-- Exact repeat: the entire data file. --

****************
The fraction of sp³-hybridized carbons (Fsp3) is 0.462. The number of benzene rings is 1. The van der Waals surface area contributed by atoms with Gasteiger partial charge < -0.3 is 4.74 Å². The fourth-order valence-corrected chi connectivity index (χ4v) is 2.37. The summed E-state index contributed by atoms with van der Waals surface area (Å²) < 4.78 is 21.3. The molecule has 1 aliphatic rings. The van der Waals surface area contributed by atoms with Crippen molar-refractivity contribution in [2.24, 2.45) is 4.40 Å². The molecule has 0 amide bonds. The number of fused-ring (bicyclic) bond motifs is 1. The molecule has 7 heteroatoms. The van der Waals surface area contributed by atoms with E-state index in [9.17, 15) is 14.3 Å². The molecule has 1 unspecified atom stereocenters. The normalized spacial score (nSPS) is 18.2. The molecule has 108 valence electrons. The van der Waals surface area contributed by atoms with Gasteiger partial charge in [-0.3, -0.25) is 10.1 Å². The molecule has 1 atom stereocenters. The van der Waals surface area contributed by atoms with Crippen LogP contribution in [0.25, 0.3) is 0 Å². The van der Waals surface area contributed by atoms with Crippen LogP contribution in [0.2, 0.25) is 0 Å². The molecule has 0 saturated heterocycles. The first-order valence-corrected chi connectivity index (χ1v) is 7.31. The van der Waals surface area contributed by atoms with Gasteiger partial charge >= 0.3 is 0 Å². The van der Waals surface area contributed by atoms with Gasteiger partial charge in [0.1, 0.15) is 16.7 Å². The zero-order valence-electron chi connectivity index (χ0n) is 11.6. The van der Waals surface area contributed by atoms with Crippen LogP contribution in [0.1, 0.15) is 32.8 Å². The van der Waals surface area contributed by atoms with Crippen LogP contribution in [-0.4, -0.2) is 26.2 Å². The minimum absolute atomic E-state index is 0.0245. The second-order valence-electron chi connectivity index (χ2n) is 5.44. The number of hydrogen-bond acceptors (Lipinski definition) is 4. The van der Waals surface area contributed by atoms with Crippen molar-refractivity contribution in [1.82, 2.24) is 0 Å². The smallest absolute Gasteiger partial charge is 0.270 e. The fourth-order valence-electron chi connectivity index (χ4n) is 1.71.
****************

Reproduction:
The fraction of sp³-hybridized carbons (Fsp3) is 0.462. The number of benzene rings is 1. The van der Waals surface area contributed by atoms with Gasteiger partial charge < -0.3 is 4.74 Å². The fourth-order valence-corrected chi connectivity index (χ4v) is 2.37. The summed E-state index contributed by atoms with van der Waals surface area (Å²) < 4.78 is 21.3. The molecule has 1 aliphatic rings. The van der Waals surface area contributed by atoms with Crippen molar-refractivity contribution in [2.24, 2.45) is 4.40 Å². The molecule has 0 amide bonds. The number of fused-ring (bicyclic) bond motifs is 1. The molecule has 7 heteroatoms. The van der Waals surface area contributed by atoms with E-state index in [9.17, 15) is 14.3 Å². The molecule has 1 unspecified atom stereocenters. The normalized spacial score (nSPS) is 18.2. The molecule has 108 valence electrons. The van der Waals surface area contributed by atoms with Gasteiger partial charge in [-0.3, -0.25) is 10.1 Å². The molecule has 1 atom stereocenters. The van der Waals surface area contributed by atoms with Crippen LogP contribution in [0.25, 0.3) is 0 Å². The van der Waals surface area contributed by atoms with Crippen LogP contribution in [0.2, 0.25) is 0 Å². The molecule has 0 saturated heterocycles. The first-order valence-corrected chi connectivity index (χ1v) is 7.31. The van der Waals surface area contributed by atoms with Gasteiger partial charge >= 0.3 is 0 Å². The van der Waals surface area contributed by atoms with Gasteiger partial charge in [0.1, 0.15) is 16.7 Å². The zero-order valence-electron chi connectivity index (χ0n) is 11.6. The van der Waals surface area contributed by atoms with Crippen LogP contribution in [0.1, 0.15) is 32.8 Å². The van der Waals surface area contributed by atoms with Crippen LogP contribution in [-0.4, -0.2) is 26.2 Å². The minimum absolute atomic E-state index is 0.0245. The second-order valence-electron chi connectivity index (χ2n) is 5.44. The number of hydrogen-bond acceptors (Lipinski definition) is 4. The van der Waals surface area contributed by atoms with Crippen molar-refractivity contribution in [1.82, 2.24) is 0 Å². The smallest absolute Gasteiger partial charge is 0.270 e. The fourth-order valence-electron chi connectivity index (χ4n) is 1.71.